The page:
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|Title:||Life history and feeding ecology of a specialized nudibranch predator (Phyllodesmium poindimiei) with implications for biocontrol of an invasive octocoral (Carijoa riisei) in Hawaiʻi|
|Abstract:||Biocontrol has been used successfully in terrestrial agricultura1 systems for a long time (Funasaki et al. 1988; Murdoch & Briggs 1996; Simbeloff & Stiling 1996; Secord 3 2003), however, in marine systems biocontrol is still in its infancy (Simbeloff & Stiling 1996; Secord 2003). In estuary and marine systems only few proposals to identify and test potential biocontrol agents have been put forward (reviewed by Secord 2003). These include: (1) pathogenic microorganisms (viruses, bacteria and protozoa) against harmful algal blooms; (2) the predatory butterfish Peprilus triacanthus and the parasitic larval sea anemone Edwardsia lineata against the ctenophore Mnemiopsis leidyi in the Black Sea; (3) the castrating barnacle Sacculina carcini against the crab Carcinus maenas; (4) the spermiphagous ciliate Orchitophyra stellarum against the starfish Asterias amurensis; (5) sacoglossan opistobranchs against the green alga Caulerpa taxifolia in the Mediterranean Sea; and (6) the planthopper Prokelesia marginata against the saltmarsh cordgrass Spanina alterniflora. Besides the shorter history of marine biological control, as opposed to terrestrial biocontrol, there are several fundamental differences between terrestrial and marine ecosystems that directly influence organismal biology. These differences include life histories, taxonomic relationships and biodiversity, larval and adult dispersal strategies, biomechanics of the medium and relative system openness (Strathmann 1990; Lafferty and Kuris 1996; Kareiva 1996; Secord 2003). Together, the uncertainty in predicting marine systems is much greater, making it harder to identify and test potential biocontrol agents (Lafferty and Briggs; Secord 2003). Decisions on the identification of potential biocontrol agents are guided by host specificity and seek to maximize damage to the pest populations, with both of these factors being important (Murdoch and Briggs 1996; Secord 2003; Sax et al. 2005). For instance, studies with sacoglossan opistobranchs as potential biocontrol agents against the alga Caulerpa taxifolia in the Mediterranean Sea revealed that several slug species are specialized feeders of C. taxifolia; however slugs were ineffective biocontrol agents due to low feeding rates (Williams and Walker 1999; Coquillard et al. 2000; Thibaut et al. 2001). Ideally, a biocontrol agent should maximize damage to a specific pest without affecting non-target species. Additionally, the life histories of potential biocontrol agents need to be considered (Simberloff and Stiling 1996; Secord 2003). For example, the sacoglossans Oxynoe olivacea and Lobiger seradiflaci are unsuitable biocontrol agents against Caulerpa because of low feeding rates and planktotropic larval development, which typically leads to dispersal away from the biocontrol's local target pest (Lafferty and Kuris 1996; Secord 2003). The only reported predators of Carijoa outside of Hawaii are ovullids in Indonesia (Calcinai et al. 2004), and an endemic tritoniid nudibranch Tritonia sp. (Kahng 2006), the aeolid nudibranchs Phyllodesmium serratum and P. poindimiei, all from southern Australia (Rudman 1981, 1991). In Hawaii, studies on the associated microcommunity of C. riisei conducted in the 1970's failed to identify any predators of C. riisei (Thomas 1979). In 1995, the dendronotid nudibranch Tritoniopsis elegans (Audoin 1826) and the aeolid nudibranch Phyllodesmium poindimiei (Risbec 1928), were first seen in Hawaii apparently feeding on C. riisei (Wagner et al. 2007). Laboratory assays with the native Hawaiian octocorals Sinularia densa (Whitelegge 1897) and Sarcothelia edmonsoni (Verrill 1928) in the presence and absence of C. riisei, demonstrated that T. elegans is a generalist octocoral predator which preys readily on C. riisei, but also feeds on S. edmonsoni and S. densa when C. riisei is absent (Wagner et al. 2007). The generalist nature of T. elegans feeding makes it an undesirable biocontrol agent against C. riisei in Hawaii. In contrast, P. poindimiei quickly starved in the absence of C. riisei even when offered alternative octocoral prey (Wagner et al. 2007; current study). Prior to these studies, P. poindimiei had only been observed from a variety of Western Pacific locations from New Caledonia to southern Australia (Rudman 1981,1991; Burn 2006; Slack-Smith & Bryce 2004) in close association with Carijoa (Rudman 1991). Given the rapid proliferation and ecological impact of C. riisei in Hawaii (Kahng and Grigg 2005), there is interest in the potential use of P. poindimiei as a biocontrol agent. However, little is known about the basic biology of this nudibranch species. The purpose of this study was to: (1) confirm the specialized nature of P. poindimiei feeding; (2) quantity the impacts of P. poindimiei on C. riisei; and (3) answer basic life history questions of P. poindimiei including adult longevity, fecundity and larval type, by using both laboratory cultures and time-series observations of field sites.|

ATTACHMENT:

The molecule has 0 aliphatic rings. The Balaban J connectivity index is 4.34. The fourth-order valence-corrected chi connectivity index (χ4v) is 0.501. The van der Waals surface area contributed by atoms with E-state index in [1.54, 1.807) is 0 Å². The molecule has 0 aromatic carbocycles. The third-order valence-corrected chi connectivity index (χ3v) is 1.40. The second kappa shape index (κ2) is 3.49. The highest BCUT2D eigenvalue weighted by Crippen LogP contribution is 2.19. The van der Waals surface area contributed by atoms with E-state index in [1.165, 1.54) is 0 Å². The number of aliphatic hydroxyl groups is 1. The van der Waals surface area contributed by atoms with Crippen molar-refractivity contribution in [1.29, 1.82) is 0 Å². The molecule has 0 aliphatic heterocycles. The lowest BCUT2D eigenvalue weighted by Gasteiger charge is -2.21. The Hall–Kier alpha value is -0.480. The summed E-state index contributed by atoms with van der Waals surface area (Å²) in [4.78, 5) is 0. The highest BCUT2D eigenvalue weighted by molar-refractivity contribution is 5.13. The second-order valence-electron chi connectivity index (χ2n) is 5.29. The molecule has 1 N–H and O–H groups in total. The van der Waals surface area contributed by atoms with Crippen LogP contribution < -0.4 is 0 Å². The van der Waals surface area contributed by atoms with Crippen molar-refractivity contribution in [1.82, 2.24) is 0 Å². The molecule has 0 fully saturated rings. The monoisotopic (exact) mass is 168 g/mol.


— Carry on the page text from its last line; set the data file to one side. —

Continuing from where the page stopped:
|Description:||Thesis (M.S.)--University of Hawaii at Manoa, 2008.|
Includes bibliographical references (leaves 36-41).
viii, 41 leaves, bound ill. 29 cm
|Rights:||All UHM dissertations and theses are protected by copyright. They may be viewed from this source for any purpose, but reproduction or distribution in any format is prohibited without written permission from the copyright owner.|
|Appears in Collections:||M.S. - Oceanography (Marine Biology)|
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